By Kathy English for the Toronto Star
Reporting on the tabloid tizzy over a British court order blocking British media from publishing details of a celebrity sex scandal has embroiled the Toronto Star in a global controversy about press freedom in our digital age.
The Star received a “cease and desist” letter Tuesday from a Toronto lawyer representing the Toronto-born man who is part of the “celebrity couple” who obtained the injunction banning media in England and Wales from reporting allegations of “extramarital three-way sex.”
While the injunction blocks British media from identifying the couple, details of the story — including the names of the two prominent people who sought the injunction to protect their privacy — were reported last week in the United States by the National Enquirer. A newspaper in Scotland, where the injunction is not in force, revealed the couple’s identity this week. Canada’s National Post and the Star subsequently reported on the controversy and also named the pair.
As well, a great deal of information identifying this couple in connection with the injunction has been widely shared on social media in recent days, making clear the near futility of court-ordered secrecy in our wired world. Indeed, to a large extent, secrecy is becoming road kill on the information highway. There are no borders within the worldwide web and it’s unlikely any court order can stop information that interests a mass of people from flowing freely through computer screens almost anywhere around the globe.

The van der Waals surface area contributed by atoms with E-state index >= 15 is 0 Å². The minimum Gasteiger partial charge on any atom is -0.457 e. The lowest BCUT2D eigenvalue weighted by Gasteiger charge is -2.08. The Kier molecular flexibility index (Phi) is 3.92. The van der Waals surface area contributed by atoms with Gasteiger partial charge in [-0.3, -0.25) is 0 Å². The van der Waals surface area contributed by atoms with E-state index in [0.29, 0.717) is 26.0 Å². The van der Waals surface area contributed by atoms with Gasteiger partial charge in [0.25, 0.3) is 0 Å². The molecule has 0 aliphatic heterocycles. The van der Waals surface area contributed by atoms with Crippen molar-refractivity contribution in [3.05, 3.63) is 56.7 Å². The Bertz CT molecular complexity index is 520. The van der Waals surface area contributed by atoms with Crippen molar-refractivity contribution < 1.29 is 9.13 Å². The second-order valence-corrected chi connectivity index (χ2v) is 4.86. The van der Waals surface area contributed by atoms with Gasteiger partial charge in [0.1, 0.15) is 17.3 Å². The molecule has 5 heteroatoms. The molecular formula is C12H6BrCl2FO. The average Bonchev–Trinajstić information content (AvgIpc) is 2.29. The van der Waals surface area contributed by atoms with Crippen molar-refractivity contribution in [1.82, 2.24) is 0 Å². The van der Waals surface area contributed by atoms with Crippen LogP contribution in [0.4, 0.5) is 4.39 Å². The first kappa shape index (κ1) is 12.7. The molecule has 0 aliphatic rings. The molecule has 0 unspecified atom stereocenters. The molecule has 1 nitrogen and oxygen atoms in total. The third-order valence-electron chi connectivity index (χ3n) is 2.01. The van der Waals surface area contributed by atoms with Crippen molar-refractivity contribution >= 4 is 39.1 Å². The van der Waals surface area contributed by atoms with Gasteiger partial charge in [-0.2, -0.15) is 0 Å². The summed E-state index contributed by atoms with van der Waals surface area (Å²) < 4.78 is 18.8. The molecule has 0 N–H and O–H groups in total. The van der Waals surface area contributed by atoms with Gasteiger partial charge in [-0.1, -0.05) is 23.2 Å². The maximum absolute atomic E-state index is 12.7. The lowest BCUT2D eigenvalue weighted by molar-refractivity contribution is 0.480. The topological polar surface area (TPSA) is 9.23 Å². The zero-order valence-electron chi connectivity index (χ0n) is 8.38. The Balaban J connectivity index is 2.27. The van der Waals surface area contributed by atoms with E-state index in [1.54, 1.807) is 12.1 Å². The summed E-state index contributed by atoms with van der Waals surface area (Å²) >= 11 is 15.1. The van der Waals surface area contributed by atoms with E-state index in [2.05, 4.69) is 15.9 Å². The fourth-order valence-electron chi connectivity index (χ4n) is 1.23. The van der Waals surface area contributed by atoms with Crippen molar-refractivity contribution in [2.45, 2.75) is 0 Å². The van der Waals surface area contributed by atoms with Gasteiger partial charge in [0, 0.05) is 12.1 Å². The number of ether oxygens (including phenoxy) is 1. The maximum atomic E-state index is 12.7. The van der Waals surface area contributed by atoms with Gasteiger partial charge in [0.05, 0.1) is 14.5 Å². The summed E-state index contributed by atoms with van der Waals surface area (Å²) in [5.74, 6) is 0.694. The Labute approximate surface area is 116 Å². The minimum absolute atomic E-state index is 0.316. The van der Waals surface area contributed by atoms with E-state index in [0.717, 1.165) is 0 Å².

That any celebrity with deep pockets would turn to the courts these days to try to keep information from the public seems ludicrous. As predictably happened here, the court action itself often becomes newsworthy in raising questions about press freedom and the story gets more attention than it might have otherwise.